Time to bring down the Turnbull government

The Turnbull Coalition government is facing mounting opposition.

The federal Coalition government is on the skids. It seems only a matter of time before it will be forced to an early election.

The latest sign of panic by Prime Minister Malcolm Turnbull was the November 20 decision to delay the last sitting of the House of Representatives by a week to December 4.

The stated justification for this blatant lock-out of opposition and independent MPs — that it would facilitate the passing of equal marriage legislation by the end of the year — does not wash.

The Senate is due to vote on the equal marriage bill, and the string of undemocratic and homophobic amendments likely to be moved by Coalition Senators, by November 30.

The government claims that the House will sit the following week and continue until the legislation is finally passed.

But this is just a furphy.

Turnbull is afraid an earlier sitting of the House, due to start on November 27, would allow more time for Labor, the Greens and a few maverick Coalition MPs, to push through a bill to establish a royal commission, or a commission of inquiry, into the Big Four banks.

If such an inquiry were to be passed, it would effectively amount to a vote of no confidence in the Turnbull government. It would signal the beginning of the end.

The government has made defending the Big Four banks from public exposure one of its key policies. Defeat on that would make its survival untenable.

Queensland Liberal-National Senator Barry O’Sullivan has foreshadowed a private member’s bill for a commission of inquiry into the banks, which has similar powers to a royal commission. It would not only scrutinise the banks, but also superannuation, insurance and other services associated with the scandal-plagued sector.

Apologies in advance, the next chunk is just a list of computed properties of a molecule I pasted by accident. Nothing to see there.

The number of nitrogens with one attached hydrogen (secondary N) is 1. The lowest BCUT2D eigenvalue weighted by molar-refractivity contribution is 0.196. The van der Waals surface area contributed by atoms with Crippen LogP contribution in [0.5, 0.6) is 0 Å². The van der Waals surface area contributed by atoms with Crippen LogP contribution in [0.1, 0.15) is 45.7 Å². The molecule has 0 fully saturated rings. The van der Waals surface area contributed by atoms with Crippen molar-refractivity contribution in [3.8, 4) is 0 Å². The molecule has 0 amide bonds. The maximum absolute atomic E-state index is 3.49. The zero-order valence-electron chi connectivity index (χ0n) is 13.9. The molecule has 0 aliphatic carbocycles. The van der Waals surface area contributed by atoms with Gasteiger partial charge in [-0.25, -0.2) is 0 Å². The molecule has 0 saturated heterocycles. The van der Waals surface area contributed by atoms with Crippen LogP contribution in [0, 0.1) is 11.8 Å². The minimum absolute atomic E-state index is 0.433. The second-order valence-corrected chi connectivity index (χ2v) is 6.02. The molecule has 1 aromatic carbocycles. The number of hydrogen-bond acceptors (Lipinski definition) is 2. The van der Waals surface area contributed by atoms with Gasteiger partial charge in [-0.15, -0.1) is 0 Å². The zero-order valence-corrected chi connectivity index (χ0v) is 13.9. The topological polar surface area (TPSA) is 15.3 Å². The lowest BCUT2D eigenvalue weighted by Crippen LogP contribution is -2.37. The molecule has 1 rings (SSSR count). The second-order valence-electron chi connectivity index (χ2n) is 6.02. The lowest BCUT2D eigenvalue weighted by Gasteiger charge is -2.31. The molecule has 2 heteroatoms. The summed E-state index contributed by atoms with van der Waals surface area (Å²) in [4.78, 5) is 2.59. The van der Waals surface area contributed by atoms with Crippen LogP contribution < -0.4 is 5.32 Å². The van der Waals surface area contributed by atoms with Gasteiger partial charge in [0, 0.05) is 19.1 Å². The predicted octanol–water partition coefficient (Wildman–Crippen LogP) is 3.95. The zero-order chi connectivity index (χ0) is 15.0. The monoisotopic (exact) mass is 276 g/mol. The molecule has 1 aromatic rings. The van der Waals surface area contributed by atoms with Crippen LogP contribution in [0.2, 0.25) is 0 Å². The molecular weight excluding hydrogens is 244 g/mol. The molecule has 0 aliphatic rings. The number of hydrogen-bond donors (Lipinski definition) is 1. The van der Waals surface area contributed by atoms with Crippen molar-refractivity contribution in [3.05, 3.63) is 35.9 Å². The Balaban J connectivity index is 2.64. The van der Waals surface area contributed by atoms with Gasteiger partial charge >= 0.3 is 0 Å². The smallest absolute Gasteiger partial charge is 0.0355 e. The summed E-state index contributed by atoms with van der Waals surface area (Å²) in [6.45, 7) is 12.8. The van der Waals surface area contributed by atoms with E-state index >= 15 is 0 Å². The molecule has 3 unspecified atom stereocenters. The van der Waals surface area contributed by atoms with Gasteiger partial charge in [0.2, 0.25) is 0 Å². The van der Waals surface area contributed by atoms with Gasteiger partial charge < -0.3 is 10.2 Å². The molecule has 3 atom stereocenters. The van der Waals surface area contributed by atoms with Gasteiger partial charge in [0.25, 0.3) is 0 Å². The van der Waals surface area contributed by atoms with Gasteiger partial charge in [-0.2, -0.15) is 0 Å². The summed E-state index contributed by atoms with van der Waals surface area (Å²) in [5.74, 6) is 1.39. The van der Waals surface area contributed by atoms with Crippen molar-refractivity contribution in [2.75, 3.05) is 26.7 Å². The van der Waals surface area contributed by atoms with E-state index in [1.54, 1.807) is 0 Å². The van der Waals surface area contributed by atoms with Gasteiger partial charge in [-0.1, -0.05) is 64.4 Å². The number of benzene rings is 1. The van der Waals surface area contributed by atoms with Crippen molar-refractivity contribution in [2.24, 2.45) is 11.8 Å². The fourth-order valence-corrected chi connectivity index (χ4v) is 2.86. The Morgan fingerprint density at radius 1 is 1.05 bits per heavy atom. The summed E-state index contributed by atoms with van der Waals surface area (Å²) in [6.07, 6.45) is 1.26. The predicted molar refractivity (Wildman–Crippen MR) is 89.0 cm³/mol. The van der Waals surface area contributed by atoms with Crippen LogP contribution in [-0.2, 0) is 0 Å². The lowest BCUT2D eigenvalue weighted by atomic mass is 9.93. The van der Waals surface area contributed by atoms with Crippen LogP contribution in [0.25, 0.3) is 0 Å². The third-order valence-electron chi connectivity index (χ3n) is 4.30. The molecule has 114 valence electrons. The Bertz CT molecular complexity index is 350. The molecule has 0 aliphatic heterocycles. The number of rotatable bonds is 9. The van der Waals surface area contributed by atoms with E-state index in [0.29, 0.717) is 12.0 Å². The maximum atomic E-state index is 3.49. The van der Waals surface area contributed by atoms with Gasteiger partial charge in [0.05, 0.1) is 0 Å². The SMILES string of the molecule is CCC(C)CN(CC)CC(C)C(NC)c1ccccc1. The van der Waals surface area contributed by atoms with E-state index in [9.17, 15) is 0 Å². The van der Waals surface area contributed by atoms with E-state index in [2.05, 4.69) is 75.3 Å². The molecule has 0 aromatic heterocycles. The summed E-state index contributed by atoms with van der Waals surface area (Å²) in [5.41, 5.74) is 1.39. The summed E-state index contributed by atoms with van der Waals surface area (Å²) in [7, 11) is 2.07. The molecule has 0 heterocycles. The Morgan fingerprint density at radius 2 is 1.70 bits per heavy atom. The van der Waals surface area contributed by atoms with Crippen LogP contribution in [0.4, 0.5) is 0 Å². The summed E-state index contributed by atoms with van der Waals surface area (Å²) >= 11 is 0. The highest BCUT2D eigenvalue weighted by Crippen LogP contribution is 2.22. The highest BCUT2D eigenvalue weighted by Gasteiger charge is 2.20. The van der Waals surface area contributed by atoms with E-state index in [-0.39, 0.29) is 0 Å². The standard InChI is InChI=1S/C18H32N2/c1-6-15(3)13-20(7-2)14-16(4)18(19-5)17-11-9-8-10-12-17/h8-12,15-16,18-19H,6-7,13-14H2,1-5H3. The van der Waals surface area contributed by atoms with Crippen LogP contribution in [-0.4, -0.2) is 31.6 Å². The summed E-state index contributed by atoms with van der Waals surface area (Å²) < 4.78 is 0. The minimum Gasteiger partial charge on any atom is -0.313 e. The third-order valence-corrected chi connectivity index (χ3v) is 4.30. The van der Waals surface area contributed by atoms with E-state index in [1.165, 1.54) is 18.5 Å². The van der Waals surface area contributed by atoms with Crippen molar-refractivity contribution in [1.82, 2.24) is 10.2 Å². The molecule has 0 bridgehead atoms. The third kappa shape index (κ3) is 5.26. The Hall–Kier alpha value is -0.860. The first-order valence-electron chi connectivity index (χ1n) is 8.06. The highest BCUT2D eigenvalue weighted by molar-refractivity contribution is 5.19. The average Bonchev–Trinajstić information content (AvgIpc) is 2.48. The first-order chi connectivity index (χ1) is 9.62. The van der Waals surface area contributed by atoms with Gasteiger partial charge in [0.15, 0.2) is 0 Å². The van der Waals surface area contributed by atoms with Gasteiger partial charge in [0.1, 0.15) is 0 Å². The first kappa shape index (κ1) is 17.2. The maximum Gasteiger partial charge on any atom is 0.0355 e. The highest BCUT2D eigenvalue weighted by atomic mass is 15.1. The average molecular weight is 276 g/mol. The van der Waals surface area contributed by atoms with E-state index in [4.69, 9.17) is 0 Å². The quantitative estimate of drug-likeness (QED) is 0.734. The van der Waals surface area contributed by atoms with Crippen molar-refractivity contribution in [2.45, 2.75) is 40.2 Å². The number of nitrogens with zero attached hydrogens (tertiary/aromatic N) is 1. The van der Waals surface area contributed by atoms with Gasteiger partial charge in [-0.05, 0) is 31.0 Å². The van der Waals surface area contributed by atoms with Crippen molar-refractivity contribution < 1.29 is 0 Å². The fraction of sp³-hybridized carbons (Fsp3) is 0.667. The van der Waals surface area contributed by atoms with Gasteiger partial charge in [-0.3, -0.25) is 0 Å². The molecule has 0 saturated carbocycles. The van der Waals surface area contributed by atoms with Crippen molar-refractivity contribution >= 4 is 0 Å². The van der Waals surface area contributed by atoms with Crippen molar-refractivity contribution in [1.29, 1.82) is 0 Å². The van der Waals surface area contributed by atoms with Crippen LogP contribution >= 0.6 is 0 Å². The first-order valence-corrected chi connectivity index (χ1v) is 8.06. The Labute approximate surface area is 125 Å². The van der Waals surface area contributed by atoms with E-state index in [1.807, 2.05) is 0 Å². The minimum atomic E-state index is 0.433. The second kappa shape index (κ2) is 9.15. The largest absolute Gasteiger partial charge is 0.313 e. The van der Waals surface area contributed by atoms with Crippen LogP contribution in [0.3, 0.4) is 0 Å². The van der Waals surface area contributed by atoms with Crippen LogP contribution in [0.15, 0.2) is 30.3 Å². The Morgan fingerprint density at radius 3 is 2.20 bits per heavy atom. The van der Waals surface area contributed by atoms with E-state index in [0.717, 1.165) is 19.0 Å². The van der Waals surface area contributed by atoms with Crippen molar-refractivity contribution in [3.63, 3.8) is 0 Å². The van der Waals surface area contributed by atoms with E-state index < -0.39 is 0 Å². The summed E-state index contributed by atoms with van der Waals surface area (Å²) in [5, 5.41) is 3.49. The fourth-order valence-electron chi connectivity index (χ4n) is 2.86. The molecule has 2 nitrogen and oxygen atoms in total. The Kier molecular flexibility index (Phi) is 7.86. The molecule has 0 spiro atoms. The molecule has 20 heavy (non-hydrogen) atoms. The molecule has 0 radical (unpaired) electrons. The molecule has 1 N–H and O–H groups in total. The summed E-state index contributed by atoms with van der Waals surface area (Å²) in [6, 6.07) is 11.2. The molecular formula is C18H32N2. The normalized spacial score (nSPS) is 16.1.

While a royal commission needs to be set up by the executive, a commission of inquiry can be passed if both houses of parliament agree.

The government is also feeling the pressure of the dual citizenship fiasco. Labor thinks it has a chance to defeat the Liberal’s John Alexander in the byelection for the Sydney seat of Bennelong.

If Labor’s Kristina Kenneally wins Bennelong, the stage would be set for a possible vote of no-confidence. If enough cross-bench MPs agree the government could fall by the end of the year or early next year setting the scene for an early federal election.

The stakes are high. The anti-union, anti-refugee and anti-environment agenda of the Coalition, set in train by extreme conservative Tony Abbott in 2013, but largely maintained under Turnbull, would be in question.

As the Labor Party is putting forward an agenda which is only marginally different to that being presented by the Coalition, the social movements are going to have to step up the pressure on many fronts. This is where Green Left Weekly comes in.

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